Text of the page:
The Artist's Responsibility

“It is the only point of getting up every morning: to paint, to make something good, to make something even better than before, not to give up, to compete, to be ambitious.” 
― Lucian Freud

‘Sweetheart’ prints here


The artist’s ‘responsibility’ is a topic I have been thinking about a lot recently. I wanted to write about a specific angle of this, but since finding and reading the articles linked below, I realise there are many ways to interpret this topic, which would probably require a few different blog posts! So for now I will focus on one angle, but please follow the other links I found to get you thinking about the other angles too!

(Linked articles:

Interesting blog post about what individual artist’s see as their responsibility / role in society : read here

Including,  Inspiring others, bridging boundaries, bringing communities together, therapy, connection, insight, societal change etc.

 And a lovely short piece on the ‘burden of the artist’ that captures an emotive angle on this idea: read here )

 The angle I want to talk about is that which as any type of artist I believe you are born with. An internal calling, a drive, a talent, whatever you want to call it. For many, myself included, this is recognised by others from a very young age. This then enforces and encourages your own internal belief and want to do it. Of course this is a beautiful and precious thing, but does in many ways come with a burden, a responsibility.

“I long so much to make beautiful things. But beautiful things require effort and disappointment and perseverance.”
― Vincent van Gogh

For most of my life I have known what I wanted to do, not the specifics, but an artist, a creative, of some description. Yes, along the way I have had doubts and indecision, but mainly due to the fear of others/ society as a whole or my own doubt that pursuing this was even an option. Knowing what you want to do from a young age could be described as a blessing and also curse. I always had this internal drive and desire and direction, whilst a lot of my friends and people around me were waiting, or wanting, to find what that was for them, what they wanted to do. I have always felt lucky that I knew what I wanted to do, but sometimes I think it actually feels like a pressure, a weight, that if I were to abandon it and work in something entirely unconnected, it would feel like I had turned my back on something huge, something that was given to me and I just wasted it. That, to me, is a fairly significant responsibility, and at times when self-doubt creeps in, it is tempting to dream of a life where I made different choices and I had a job where I work to get paid, to go home, to switch off. But ultimately, what I have really realised recently, is that there never was another option for me, there never will be. Which strangely brings great comfort and reassurance in what I am doing and the choices I have made.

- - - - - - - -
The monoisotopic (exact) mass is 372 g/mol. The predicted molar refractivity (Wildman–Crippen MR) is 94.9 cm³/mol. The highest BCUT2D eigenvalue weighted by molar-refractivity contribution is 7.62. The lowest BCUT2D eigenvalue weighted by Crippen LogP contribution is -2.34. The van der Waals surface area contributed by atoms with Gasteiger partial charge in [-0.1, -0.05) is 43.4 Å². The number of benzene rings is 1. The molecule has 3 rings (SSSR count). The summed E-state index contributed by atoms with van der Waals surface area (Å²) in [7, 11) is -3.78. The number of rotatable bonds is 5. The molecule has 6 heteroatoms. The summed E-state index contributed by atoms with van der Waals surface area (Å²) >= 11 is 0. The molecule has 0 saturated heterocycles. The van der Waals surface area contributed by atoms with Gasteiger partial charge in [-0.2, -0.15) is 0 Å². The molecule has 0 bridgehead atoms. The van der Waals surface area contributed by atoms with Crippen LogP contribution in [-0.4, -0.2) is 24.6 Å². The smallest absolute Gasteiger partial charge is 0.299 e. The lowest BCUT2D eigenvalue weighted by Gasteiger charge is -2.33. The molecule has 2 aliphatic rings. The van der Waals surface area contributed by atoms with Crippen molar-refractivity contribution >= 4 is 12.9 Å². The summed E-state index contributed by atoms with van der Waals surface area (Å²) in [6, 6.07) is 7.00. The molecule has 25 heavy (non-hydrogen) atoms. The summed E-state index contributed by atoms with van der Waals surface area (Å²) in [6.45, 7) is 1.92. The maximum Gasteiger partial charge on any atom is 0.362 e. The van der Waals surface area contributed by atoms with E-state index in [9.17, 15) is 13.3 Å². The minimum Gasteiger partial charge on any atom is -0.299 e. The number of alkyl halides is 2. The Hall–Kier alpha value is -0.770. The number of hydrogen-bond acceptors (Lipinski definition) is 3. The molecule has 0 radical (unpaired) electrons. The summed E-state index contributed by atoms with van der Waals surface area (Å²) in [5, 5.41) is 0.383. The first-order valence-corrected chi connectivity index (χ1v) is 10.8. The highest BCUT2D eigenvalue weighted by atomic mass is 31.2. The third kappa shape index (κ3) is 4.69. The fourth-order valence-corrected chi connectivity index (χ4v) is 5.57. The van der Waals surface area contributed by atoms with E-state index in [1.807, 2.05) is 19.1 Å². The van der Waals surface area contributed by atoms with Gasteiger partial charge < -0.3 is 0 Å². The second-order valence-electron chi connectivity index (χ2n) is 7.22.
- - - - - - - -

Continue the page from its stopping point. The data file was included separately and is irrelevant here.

The responsibility is that ultimately, if the internal call is so strong and compelling, there is no option, no alternative, no matter what the cost. It may mean for many artists making certain sacrifices, often prioritising their work even when it is tempting to give in to the lure of a more ‘comfortable’ life without challenging yourself so much.

There are many artists that I have come across touching on this idea and the way they express it in words,  or how I interpret their words, is that it is an internal desire that is like a fire that has to be fuelled by doing the work, and that will go out entirely if it is left, but with consequences. Tracey Emin talks about feeling low and depressed if she doesn’t paint. A professional dancer I worked with years ago, told me she got so anxious and physically itchy all over if she didn’t dance every day. Sometimes I will go for days, or even weeks at a time where I haven’t created new work, not because I am not working, but because I am forcing myself to do all the admin that inevitably goes along with it, and I do go through times where I feel low, tired, uninspired, and I often turn to books, or yoga or meditation to try and ease this feeling. And then when I draw or paint or create again, it hits me so clearly that this was all I needed to do.

 I want to conclude by saying that these are musings and thoughts that scratch the surface of this topic, with which I hope others can relate to. I also want to make clear that I would never change this or what I do, but that like many things in life, depending on how you perceive it, sometimes it can feel like a responsibility to continue on this path.

Please comment below or get in touch if you can relate to this in any way, I’d love to know how others interpret it!

 Thanks so much for reading,


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“The mind is the limit. As long as the mind can envision the fact that you can do something, you can do it, as long as you really believe 100 percent”. – David Hockney

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